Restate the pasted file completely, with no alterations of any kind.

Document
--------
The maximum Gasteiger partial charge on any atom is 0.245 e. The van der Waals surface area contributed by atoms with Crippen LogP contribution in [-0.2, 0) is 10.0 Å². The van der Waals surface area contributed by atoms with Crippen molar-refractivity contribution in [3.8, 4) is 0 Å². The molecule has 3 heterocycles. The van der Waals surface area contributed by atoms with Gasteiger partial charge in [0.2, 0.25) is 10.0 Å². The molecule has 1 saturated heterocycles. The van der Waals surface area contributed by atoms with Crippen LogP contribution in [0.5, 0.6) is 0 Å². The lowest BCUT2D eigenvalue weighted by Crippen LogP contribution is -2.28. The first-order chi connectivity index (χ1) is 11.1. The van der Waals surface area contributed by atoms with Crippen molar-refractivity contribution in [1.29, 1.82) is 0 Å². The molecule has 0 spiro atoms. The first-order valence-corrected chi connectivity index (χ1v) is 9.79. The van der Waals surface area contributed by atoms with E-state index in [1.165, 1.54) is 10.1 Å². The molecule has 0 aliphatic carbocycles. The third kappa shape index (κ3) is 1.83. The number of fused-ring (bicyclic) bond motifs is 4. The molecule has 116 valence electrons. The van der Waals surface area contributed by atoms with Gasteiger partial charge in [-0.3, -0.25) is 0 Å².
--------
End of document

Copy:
The maximum Gasteiger partial charge on any atom is 0.245 e. The van der Waals surface area contributed by atoms with Crippen LogP contribution in [-0.2, 0) is 10.0 Å². The van der Waals surface area contributed by atoms with Crippen molar-refractivity contribution in [3.8, 4) is 0 Å². The molecule has 3 heterocycles. The van der Waals surface area contributed by atoms with Gasteiger partial charge in [0.2, 0.25) is 10.0 Å². The molecule has 1 saturated heterocycles. The van der Waals surface area contributed by atoms with Crippen LogP contribution in [0.5, 0.6) is 0 Å². The lowest BCUT2D eigenvalue weighted by Crippen LogP contribution is -2.28. The first-order chi connectivity index (χ1) is 11.1. The van der Waals surface area contributed by atoms with Crippen molar-refractivity contribution in [1.29, 1.82) is 0 Å². The molecule has 0 spiro atoms. The first-order valence-corrected chi connectivity index (χ1v) is 9.79. The van der Waals surface area contributed by atoms with E-state index in [1.165, 1.54) is 10.1 Å². The molecule has 0 aliphatic carbocycles. The third kappa shape index (κ3) is 1.83. The number of fused-ring (bicyclic) bond motifs is 4. The molecule has 116 valence electrons. The van der Waals surface area contributed by atoms with Gasteiger partial charge in [-0.3, -0.25) is 0 Å².